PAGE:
What is it?
2-Hydroxyethyl acrylate is an acrylic monomer.

What is a monomer? A monomer is a starting material or single unit from which a polymer is built. It refers to the repeat units that make up the polymer chains. Example: Ethylene is the monomer for polyethylene and styrene for polystyrene.

How do I avoid it?
You should avoid any contact with this substance. Avoidance of the monomer (unreacted chemical) is necessary to prevent recurrent allergic contact dermatitis. From a practical viewpoint, this means that you should avoid plastics and glues that are being made, such as in a factory or in industry – as a guideline avoid the plastics and glues when they are in liquid form. Once they are solid (such as touching the finished, solid plastic in every day life, such as a plastic cup or chair) they no longer cause allergy. The full
polymerized (reacted) monomer is no longer a sensitizer. Check the product contents list. 4-H gloves can offer protection but not vinyl or latex gloves.

It is optimal to completely avoid exposure to the ingredients to which you are allergic. If you must be exposed to this acrylate (for example, because of your job), you may try to wear nitrile gloves and change them every 10 minutes. Acrylates pass through nitrile gloves if they are worn for longer periods of time. Other gloves such as rubber latex gloves are less desirable since acrylates pass through them quickly.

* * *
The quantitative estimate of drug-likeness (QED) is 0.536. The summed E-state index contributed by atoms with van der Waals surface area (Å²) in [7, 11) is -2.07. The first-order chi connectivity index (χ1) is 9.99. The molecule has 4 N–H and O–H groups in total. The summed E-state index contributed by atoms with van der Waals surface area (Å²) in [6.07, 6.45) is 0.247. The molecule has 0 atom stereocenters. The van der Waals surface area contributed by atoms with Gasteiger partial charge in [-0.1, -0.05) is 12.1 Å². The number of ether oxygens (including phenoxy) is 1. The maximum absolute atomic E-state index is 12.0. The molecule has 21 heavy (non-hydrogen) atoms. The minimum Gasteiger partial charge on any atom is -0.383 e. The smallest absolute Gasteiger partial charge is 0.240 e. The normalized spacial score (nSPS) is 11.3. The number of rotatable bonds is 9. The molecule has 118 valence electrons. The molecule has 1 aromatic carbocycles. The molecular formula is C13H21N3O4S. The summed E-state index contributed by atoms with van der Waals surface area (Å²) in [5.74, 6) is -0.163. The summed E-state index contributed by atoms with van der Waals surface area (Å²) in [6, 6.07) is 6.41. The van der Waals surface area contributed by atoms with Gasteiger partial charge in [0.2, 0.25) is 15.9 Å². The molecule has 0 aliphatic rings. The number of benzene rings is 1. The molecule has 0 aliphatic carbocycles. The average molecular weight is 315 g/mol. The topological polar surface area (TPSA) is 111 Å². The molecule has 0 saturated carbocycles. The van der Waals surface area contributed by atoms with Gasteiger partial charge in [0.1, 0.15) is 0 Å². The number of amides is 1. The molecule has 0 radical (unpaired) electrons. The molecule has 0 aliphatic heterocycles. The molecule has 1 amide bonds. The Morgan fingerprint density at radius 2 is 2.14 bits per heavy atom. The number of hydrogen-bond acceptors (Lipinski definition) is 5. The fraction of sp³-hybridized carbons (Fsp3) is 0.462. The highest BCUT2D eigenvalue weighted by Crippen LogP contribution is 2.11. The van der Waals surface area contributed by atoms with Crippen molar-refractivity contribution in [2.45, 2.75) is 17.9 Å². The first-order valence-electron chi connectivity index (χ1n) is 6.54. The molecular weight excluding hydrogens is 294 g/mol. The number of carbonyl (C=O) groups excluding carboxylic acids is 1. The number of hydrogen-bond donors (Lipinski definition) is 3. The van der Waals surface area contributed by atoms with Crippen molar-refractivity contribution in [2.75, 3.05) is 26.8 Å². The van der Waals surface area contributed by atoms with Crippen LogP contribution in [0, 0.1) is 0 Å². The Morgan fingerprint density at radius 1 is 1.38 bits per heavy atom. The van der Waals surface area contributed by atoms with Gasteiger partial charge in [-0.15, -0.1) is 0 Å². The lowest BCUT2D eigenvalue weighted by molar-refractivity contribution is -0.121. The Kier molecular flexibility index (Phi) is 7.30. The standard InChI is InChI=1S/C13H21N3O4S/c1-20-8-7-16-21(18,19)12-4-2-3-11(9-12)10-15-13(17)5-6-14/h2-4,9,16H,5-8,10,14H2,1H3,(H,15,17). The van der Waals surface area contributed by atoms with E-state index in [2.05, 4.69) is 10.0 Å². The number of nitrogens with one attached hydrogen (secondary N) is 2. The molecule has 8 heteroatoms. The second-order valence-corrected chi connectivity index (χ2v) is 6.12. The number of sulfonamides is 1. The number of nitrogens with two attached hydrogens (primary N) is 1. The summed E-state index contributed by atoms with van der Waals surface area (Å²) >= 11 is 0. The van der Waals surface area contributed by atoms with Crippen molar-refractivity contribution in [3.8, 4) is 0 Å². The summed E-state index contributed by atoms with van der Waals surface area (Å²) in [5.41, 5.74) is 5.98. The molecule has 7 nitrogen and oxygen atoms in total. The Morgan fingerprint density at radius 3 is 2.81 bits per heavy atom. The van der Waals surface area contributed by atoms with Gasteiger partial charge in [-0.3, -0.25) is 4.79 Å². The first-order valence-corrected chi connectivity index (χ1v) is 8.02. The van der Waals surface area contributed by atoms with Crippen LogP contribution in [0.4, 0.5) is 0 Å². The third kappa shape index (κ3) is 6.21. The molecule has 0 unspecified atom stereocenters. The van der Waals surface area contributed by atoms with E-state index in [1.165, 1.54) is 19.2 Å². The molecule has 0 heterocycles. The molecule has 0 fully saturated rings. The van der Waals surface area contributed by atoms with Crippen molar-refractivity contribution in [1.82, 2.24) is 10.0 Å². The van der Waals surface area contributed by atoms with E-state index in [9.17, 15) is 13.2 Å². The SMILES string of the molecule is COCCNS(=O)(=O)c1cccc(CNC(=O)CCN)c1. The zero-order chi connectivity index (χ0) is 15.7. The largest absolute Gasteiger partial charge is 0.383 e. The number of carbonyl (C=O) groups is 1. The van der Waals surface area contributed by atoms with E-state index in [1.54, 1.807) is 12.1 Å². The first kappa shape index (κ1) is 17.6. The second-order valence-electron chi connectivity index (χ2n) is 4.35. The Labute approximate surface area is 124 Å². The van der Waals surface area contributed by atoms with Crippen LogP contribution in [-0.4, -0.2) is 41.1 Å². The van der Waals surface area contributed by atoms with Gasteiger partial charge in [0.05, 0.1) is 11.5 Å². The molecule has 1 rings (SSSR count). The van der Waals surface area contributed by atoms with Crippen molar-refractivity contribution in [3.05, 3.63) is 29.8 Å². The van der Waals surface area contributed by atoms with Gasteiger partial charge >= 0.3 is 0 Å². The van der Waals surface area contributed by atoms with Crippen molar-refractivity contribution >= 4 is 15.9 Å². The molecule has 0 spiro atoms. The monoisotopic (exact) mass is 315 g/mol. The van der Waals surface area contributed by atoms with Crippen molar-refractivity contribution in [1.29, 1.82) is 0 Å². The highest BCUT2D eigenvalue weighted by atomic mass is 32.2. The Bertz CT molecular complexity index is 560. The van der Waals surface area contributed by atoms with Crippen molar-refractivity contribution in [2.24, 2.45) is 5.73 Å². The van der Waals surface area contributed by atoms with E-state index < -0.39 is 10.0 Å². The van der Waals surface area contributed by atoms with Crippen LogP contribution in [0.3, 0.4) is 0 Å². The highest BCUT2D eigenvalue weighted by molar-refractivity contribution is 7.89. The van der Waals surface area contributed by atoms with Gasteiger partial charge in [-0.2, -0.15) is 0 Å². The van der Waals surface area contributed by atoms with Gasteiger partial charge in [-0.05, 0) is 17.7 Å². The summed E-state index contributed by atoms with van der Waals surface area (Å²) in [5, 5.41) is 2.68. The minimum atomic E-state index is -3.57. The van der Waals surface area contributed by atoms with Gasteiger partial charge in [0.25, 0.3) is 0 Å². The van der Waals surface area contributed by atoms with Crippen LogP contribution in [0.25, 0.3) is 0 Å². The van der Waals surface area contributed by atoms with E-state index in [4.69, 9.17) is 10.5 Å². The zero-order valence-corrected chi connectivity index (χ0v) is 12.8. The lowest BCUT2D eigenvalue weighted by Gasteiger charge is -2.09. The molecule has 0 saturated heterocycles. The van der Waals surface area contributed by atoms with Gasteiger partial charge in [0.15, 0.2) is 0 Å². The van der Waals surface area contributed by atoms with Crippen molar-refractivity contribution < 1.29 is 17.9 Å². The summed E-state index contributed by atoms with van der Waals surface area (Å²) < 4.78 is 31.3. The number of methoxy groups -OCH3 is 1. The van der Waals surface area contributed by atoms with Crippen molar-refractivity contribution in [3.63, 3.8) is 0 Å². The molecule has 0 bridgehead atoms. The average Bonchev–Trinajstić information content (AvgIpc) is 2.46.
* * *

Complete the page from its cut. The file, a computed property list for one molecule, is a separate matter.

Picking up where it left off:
• Adhesives
• Artificial nails
• Coatings in the automotive, appliance, and metal industries
• Dental embedding medium
• Lacquers
• UV-inks
• Photo-prepolymer printing plate procedure
• Printing ink
• Concrete and cement production

Other names for 2-Hydroxyethyl acrylate:
• 2-HEA
• Beta-Hydroxyethy acrylate
• 2-Hydroxyethyl 2-propenoate
• Ethylene glycol monoacrylate
• Acrylic acid 2-hydroxyethyl ester
• Hydroxyethyl acrylate

How safe is it?

Hang tight. We're thinking.